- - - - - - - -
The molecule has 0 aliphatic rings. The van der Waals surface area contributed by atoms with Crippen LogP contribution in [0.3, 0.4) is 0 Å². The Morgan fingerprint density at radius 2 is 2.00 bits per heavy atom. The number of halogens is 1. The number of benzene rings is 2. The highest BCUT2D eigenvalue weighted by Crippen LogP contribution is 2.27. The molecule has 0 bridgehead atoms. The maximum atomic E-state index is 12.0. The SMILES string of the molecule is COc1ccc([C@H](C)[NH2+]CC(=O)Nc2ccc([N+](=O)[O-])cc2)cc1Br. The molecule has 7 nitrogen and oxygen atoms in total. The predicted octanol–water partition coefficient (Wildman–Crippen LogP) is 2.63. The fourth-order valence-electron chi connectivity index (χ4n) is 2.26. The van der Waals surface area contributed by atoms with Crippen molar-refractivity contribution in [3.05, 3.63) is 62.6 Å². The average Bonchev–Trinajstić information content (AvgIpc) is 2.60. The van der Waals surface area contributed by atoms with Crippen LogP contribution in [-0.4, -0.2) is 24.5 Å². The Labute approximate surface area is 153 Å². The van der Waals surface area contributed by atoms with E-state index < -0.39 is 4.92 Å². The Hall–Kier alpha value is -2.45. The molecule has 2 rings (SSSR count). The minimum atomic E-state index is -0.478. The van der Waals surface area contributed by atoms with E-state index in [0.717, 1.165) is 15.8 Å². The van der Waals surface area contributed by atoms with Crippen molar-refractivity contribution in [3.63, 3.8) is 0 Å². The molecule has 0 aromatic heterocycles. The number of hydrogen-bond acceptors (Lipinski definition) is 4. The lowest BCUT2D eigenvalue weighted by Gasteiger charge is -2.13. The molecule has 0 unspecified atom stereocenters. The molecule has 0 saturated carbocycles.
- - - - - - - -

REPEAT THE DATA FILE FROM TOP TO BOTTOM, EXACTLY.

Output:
The molecule has 0 aliphatic rings. The van der Waals surface area contributed by atoms with Crippen LogP contribution in [0.3, 0.4) is 0 Å². The Morgan fingerprint density at radius 2 is 2.00 bits per heavy atom. The number of halogens is 1. The number of benzene rings is 2. The highest BCUT2D eigenvalue weighted by Crippen LogP contribution is 2.27. The molecule has 0 bridgehead atoms. The maximum atomic E-state index is 12.0. The SMILES string of the molecule is COc1ccc([C@H](C)[NH2+]CC(=O)Nc2ccc([N+](=O)[O-])cc2)cc1Br. The molecule has 7 nitrogen and oxygen atoms in total. The predicted octanol–water partition coefficient (Wildman–Crippen LogP) is 2.63. The fourth-order valence-electron chi connectivity index (χ4n) is 2.26. The van der Waals surface area contributed by atoms with Crippen molar-refractivity contribution in [3.05, 3.63) is 62.6 Å². The average Bonchev–Trinajstić information content (AvgIpc) is 2.60. The van der Waals surface area contributed by atoms with Crippen LogP contribution in [-0.4, -0.2) is 24.5 Å². The Labute approximate surface area is 153 Å². The van der Waals surface area contributed by atoms with E-state index < -0.39 is 4.92 Å². The Hall–Kier alpha value is -2.45. The molecule has 2 rings (SSSR count). The minimum atomic E-state index is -0.478. The van der Waals surface area contributed by atoms with E-state index in [0.717, 1.165) is 15.8 Å². The van der Waals surface area contributed by atoms with Crippen molar-refractivity contribution in [3.63, 3.8) is 0 Å². The molecule has 0 aromatic heterocycles. The number of hydrogen-bond acceptors (Lipinski definition) is 4. The lowest BCUT2D eigenvalue weighted by Gasteiger charge is -2.13. The molecule has 0 unspecified atom stereocenters. The molecule has 0 saturated carbocycles.